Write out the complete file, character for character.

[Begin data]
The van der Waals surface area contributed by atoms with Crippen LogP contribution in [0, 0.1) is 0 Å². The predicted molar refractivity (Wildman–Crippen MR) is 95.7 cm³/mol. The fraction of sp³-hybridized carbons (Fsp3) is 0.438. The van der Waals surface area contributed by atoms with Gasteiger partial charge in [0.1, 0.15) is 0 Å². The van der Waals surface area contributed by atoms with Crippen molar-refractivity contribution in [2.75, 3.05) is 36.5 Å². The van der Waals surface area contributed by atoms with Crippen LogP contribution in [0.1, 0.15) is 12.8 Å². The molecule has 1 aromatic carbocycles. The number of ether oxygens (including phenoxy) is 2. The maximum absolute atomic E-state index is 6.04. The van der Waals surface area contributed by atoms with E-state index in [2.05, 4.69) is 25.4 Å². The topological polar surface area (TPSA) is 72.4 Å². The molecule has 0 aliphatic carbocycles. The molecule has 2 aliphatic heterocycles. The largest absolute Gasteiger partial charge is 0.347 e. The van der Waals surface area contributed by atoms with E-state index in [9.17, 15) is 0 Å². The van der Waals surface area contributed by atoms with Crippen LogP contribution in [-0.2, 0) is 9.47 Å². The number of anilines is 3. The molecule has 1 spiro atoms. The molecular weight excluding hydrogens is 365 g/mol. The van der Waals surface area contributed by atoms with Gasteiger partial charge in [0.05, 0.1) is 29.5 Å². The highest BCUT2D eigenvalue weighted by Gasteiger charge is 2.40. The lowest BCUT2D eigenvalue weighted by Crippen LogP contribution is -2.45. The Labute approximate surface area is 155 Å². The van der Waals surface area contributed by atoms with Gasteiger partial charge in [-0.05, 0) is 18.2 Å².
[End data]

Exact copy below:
The van der Waals surface area contributed by atoms with Crippen LogP contribution in [0, 0.1) is 0 Å². The predicted molar refractivity (Wildman–Crippen MR) is 95.7 cm³/mol. The fraction of sp³-hybridized carbons (Fsp3) is 0.438. The van der Waals surface area contributed by atoms with Gasteiger partial charge in [0.1, 0.15) is 0 Å². The van der Waals surface area contributed by atoms with Crippen molar-refractivity contribution in [2.75, 3.05) is 36.5 Å². The van der Waals surface area contributed by atoms with Crippen LogP contribution in [0.1, 0.15) is 12.8 Å². The molecule has 1 aromatic carbocycles. The number of ether oxygens (including phenoxy) is 2. The maximum absolute atomic E-state index is 6.04. The van der Waals surface area contributed by atoms with E-state index in [2.05, 4.69) is 25.4 Å². The topological polar surface area (TPSA) is 72.4 Å². The molecule has 0 aliphatic carbocycles. The molecule has 2 aliphatic heterocycles. The largest absolute Gasteiger partial charge is 0.347 e. The van der Waals surface area contributed by atoms with E-state index in [9.17, 15) is 0 Å². The van der Waals surface area contributed by atoms with Crippen LogP contribution in [-0.2, 0) is 9.47 Å². The number of anilines is 3. The molecule has 1 spiro atoms. The molecular weight excluding hydrogens is 365 g/mol. The van der Waals surface area contributed by atoms with Gasteiger partial charge in [0.05, 0.1) is 29.5 Å². The highest BCUT2D eigenvalue weighted by Gasteiger charge is 2.40. The lowest BCUT2D eigenvalue weighted by Crippen LogP contribution is -2.45. The Labute approximate surface area is 155 Å². The van der Waals surface area contributed by atoms with Gasteiger partial charge in [-0.05, 0) is 18.2 Å².